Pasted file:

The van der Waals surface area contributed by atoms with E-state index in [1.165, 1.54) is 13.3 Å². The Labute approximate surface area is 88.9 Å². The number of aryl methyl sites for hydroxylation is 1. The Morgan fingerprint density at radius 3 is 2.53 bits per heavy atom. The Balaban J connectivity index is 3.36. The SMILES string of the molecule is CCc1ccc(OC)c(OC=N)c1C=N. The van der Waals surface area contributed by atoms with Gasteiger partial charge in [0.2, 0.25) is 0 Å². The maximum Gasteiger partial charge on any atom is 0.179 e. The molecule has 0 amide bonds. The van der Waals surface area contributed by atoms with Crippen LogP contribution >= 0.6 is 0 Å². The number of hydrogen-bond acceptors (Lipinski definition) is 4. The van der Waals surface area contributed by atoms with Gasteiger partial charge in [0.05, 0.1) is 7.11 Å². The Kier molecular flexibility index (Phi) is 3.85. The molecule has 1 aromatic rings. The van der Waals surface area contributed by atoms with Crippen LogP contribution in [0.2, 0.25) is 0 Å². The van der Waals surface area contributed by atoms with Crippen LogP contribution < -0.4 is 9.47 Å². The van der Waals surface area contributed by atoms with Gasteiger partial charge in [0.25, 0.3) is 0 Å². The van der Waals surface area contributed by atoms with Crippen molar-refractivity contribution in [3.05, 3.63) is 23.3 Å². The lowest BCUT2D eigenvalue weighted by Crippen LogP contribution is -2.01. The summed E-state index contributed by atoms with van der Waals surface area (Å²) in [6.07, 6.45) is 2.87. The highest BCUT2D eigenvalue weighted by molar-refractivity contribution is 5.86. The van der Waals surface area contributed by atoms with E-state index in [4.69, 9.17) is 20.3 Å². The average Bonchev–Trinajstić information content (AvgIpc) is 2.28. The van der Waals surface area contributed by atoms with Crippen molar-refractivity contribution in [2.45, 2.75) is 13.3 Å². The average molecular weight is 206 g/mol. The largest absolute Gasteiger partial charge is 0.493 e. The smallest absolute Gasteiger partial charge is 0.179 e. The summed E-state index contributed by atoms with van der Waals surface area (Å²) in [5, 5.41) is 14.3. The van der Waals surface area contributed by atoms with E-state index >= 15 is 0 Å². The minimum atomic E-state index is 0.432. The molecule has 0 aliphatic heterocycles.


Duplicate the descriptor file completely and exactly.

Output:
The van der Waals surface area contributed by atoms with E-state index in [1.165, 1.54) is 13.3 Å². The Labute approximate surface area is 88.9 Å². The number of aryl methyl sites for hydroxylation is 1. The Morgan fingerprint density at radius 3 is 2.53 bits per heavy atom. The Balaban J connectivity index is 3.36. The SMILES string of the molecule is CCc1ccc(OC)c(OC=N)c1C=N. The van der Waals surface area contributed by atoms with Gasteiger partial charge in [0.2, 0.25) is 0 Å². The maximum Gasteiger partial charge on any atom is 0.179 e. The molecule has 0 amide bonds. The van der Waals surface area contributed by atoms with Crippen LogP contribution >= 0.6 is 0 Å². The number of hydrogen-bond acceptors (Lipinski definition) is 4. The van der Waals surface area contributed by atoms with Gasteiger partial charge in [0.05, 0.1) is 7.11 Å². The Kier molecular flexibility index (Phi) is 3.85. The molecule has 1 aromatic rings. The van der Waals surface area contributed by atoms with Crippen LogP contribution in [0.2, 0.25) is 0 Å². The van der Waals surface area contributed by atoms with Crippen LogP contribution < -0.4 is 9.47 Å². The van der Waals surface area contributed by atoms with Gasteiger partial charge in [0.25, 0.3) is 0 Å². The van der Waals surface area contributed by atoms with Crippen molar-refractivity contribution in [3.05, 3.63) is 23.3 Å². The lowest BCUT2D eigenvalue weighted by Crippen LogP contribution is -2.01. The summed E-state index contributed by atoms with van der Waals surface area (Å²) in [6.07, 6.45) is 2.87. The highest BCUT2D eigenvalue weighted by molar-refractivity contribution is 5.86. The van der Waals surface area contributed by atoms with E-state index in [4.69, 9.17) is 20.3 Å². The average Bonchev–Trinajstić information content (AvgIpc) is 2.28. The van der Waals surface area contributed by atoms with Crippen molar-refractivity contribution in [2.45, 2.75) is 13.3 Å². The average molecular weight is 206 g/mol. The largest absolute Gasteiger partial charge is 0.493 e. The smallest absolute Gasteiger partial charge is 0.179 e. The summed E-state index contributed by atoms with van der Waals surface area (Å²) in [5, 5.41) is 14.3. The van der Waals surface area contributed by atoms with E-state index >= 15 is 0 Å². The minimum atomic E-state index is 0.432. The molecule has 0 aliphatic heterocycles.